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Montesa Classic Motorcycles


    Montesa was Formed in 1944 by Pedro Permanyer and Francisco Xavier Bultó. Their first Montesa prototype was based upon the French Motobécane models of that time. Permanyer began to produce his own gas engines, which allowed for a new area in motorcycles to be explored and expanded into. Permanyer and Bultó teamed up in Barcelona and created a light-weight motorcycle. This led to the creation of a bike powered by a 95cc two-stroke engine with no rear suspension. Despite some setbacks, they sold 22 of these units in the first year of production. The next year, the partnership focused on production improvements and meeting the growing demand for their bike. As a successor to the previous model, Bultó designed a new 125cc roadster, which was tested in many the trail-type rallies and semi-enduros that were popular in Spain at the time.

    This model went on to enter the 1951 International Six Days Enduro. The bike was entered in by the factory, being ridden by Bultó and G. Cavestany. In the early 1950s, Montesa entered many races in the 125cc class of road racing. These bikes featured six-speed, bolt on gearboxes, in semi-unit construction, with all gears running on needle-roller bearings. By 1956, these Montesa 125s were very competitive and took second, third and fourth places in the Ultra-Lightweight race at the Isle of Man TT.

    The most successful Montesa street bike of the '50s was the Brio 80, of which more than 12,000 were produced. The success of the Brio and the other models, led to the opening of a new and larger factory in Espluges de Llobregat. The Brio 80 and Brio 90 models contained many new advances, such as moving the carburetor behind the cylinder, and a handbrake. However, a slump in the Spanish economy had forced Permanyer to cut back on the company's racing activities. Permanyer wanted to pull out of road racing, but Bultó insisted that they stay in. In May of 1958, chief designer Bultó left, taking with him several of Montesa's vital personnel. Permanyer had not only lost the brilliant designer Bultó, but also his 30% share of the company.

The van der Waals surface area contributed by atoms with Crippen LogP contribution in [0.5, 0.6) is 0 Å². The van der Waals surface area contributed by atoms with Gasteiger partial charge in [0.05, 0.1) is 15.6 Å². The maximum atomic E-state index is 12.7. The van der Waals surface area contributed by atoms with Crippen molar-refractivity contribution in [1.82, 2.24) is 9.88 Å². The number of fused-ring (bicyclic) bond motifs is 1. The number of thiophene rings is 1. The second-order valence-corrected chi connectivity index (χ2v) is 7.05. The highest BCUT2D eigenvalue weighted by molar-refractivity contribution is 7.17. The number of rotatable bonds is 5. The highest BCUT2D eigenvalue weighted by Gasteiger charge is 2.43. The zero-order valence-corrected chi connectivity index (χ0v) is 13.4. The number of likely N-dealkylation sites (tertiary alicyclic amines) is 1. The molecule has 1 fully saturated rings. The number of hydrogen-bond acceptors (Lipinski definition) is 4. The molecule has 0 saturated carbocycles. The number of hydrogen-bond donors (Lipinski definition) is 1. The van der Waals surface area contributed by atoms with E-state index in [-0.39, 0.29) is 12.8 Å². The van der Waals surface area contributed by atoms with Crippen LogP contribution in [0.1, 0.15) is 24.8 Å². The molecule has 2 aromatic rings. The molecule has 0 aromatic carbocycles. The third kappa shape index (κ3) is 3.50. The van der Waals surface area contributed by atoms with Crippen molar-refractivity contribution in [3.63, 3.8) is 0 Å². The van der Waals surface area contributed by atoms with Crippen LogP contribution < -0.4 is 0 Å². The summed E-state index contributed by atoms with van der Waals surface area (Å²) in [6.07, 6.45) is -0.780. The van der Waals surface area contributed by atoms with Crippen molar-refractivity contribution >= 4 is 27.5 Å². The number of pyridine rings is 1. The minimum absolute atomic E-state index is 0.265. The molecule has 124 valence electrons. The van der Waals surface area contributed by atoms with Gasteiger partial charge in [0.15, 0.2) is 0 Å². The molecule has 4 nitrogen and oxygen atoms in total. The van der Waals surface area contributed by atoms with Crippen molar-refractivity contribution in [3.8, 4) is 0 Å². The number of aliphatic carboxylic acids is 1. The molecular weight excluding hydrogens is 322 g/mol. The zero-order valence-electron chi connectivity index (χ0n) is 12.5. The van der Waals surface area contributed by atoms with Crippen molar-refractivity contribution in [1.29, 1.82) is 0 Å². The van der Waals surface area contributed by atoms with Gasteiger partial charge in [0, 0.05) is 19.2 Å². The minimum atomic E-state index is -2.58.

Bike Image Description
    1966 Montesa La Cross, 250cc 1966 Montesa La Cross, 250cc
    1966 Montesa Impala 1966 Montesa Impala 175cc.
    1969 Montesa Cota
    1969 Montesa Cota

    The first Cota was announced during 1968 and met with instant success, displacing 246cc the new machine featured a one piece seat and tank unit and a five speed gearbox.

    Image provided by

    1971 Rickman Montessa 250 1971 Rickman Montessa 250
    1973 Montesa Cota 49, 49cc 1973 Montesa Cota 49, 49cc
    1977 Montesa 348, 310cc 1977 Montesa 348, 310cc
    1978 Montesa Cota 349 With Sidacar, 349cc 1978 Montesa Cota 349 With Sidacar, 349cc
    1979 Montesa Cota 247 Trail, 247cc 1979 Montesa Cota 247 Trail, 247cc
    1981 Montessa Cappra 414VG Model Montessa Cappra 414VG Model
    1979 Montesa H6, 250cc 1979 Montesa H6, 250cc
    1985 Montessa Cota 330 Trials Montessa Cota 330 Trials

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